DEVELOPING NIGERIA’S MARINE SECTOR FOR ECONOMIC GROWTH

Margaret Ulanmo, Lagos

Maritime Transport is critical to sustaining global commerce as it is the conduit through which economic, social and political interactions are fostered. It is therefore understandable that some degree of technical skills, competence and professionalism will be required to safely man vessels for such engagements.

Maritime, otherwise known as shipping business, has for centuries remained the mainstay of some nation’s economies. Countries such as Britain and the Philippines have successfully grown their Maritime sector to enviable heights. include countries like Britain and Philippines. These countries, despite having a meaningful quantity of natural resources such as crude oil, have exploited and harnessed non-oil avenues to develop and grow their economies.

The economic successes recorded in non-oil exporting countries has inspired Nigeria in more ways than one, to the extent that the current administration of Nigeria has taken conscious steps to gradually steer the country’s economy away from the present over-dependence on crude oil as its mainstay. Policies have now been articulated to explore and tap the country’s abundant non-oil sectors, among which is the maritime sector.

For a fact, Nigeria as a political entity is not new to activities of the Maritime sector. The Apapa Wharf has for years, served as a hub of economic activities, providing formal and informal jobs to over a million residents in Lagos, the country’s commercial nerve centre.

This perhaps, informed the focus on the training and development of a robust Seafarer base, particularly during the life of the now liquidated Nigerian National Shipping Line between 1961 and 1992.

A number of steps taken by government recently are conclusive evidence of government’s genuine commitment to revamping the Maritime transportation infrastructure.

Plans are also underway to commence the haulage of bulk sugar, cement and petroleum products among other bulk products, to different parts of the country.

In terms of computerisation of the port system, the Nigerian Ports Authority, is working on a new port information system, which will control access, reduce cost and enhance revenue generation.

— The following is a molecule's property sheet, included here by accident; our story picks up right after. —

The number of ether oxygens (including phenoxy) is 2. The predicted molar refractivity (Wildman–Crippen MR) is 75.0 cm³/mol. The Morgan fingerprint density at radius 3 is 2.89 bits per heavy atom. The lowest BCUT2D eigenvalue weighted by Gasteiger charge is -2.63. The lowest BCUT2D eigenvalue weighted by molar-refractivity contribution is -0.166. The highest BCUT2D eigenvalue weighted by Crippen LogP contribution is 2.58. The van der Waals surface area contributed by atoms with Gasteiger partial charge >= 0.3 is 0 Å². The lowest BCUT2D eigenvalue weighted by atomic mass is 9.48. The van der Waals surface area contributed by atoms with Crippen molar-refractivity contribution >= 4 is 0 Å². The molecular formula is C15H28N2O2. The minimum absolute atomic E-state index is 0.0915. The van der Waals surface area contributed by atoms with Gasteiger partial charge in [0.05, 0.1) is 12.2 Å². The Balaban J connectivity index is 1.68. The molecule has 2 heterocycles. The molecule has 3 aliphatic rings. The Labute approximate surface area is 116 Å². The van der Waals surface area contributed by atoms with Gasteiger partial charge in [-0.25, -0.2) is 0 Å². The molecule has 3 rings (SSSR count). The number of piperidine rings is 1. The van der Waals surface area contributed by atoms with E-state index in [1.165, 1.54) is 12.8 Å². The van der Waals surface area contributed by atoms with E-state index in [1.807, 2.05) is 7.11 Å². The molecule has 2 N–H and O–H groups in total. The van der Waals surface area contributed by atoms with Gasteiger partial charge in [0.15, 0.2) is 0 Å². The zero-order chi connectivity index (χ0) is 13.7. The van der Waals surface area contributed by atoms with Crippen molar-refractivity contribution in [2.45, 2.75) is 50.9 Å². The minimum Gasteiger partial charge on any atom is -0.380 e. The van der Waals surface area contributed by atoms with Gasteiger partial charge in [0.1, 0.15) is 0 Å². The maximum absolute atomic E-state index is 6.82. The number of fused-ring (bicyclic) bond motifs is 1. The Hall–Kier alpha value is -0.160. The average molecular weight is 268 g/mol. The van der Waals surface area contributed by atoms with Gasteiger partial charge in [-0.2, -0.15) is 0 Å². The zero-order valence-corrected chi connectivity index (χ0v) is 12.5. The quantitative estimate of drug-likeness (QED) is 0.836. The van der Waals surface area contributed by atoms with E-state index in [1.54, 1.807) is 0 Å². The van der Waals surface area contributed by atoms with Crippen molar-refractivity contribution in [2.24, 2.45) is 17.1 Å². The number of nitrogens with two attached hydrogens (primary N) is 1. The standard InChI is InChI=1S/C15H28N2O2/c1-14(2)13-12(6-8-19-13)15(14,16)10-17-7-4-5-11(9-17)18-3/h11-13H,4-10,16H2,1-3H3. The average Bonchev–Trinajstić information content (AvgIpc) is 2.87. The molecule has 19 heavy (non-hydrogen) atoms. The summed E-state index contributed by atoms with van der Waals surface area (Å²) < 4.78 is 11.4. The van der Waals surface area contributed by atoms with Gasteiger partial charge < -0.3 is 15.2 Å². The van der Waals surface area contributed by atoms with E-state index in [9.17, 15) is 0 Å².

Another prospect is the increasing off-shore oil exploration and production activities, which have increased the vessel requirements to meet demands in the sector. Other areas with significant projection include the fishing sector, the manning of inland waterways, crafts and coastal tankers.

The Maritime transport industry is central to the livelihoods of every one in many parts of the world. From agriculture, oil products, to chemicals, there is increasingly a heavy reliance on the sector for industrial growth, especially because the opportunity to exchange goods across national boundaries is facilitated by Maritime operations, administration and control.

Today, Nigeria is a beacon among leading players in the global Maritime industry, with a high net worth potential as well as prospects beyond the present gains of the oil and gas market.

Undoubtedly, the prospects for the future of the Nigerian Shipping industry remain very bright despite the manpower constraints.

The Nigerian Maritime Administration and Safety Agency however, continues to reassure investors of its commitment to positively contribute to building the requisite manpower to close the gaps and stamp Nigeria’s triple A rating in the maritime sector.

Given the dwindling revenues accruing to the country from the oil and gas sector, and the non-sustainability of the sector in the long term, Nigeria is indeed, walking the right path to economic sustainability and profitability.

 

H.S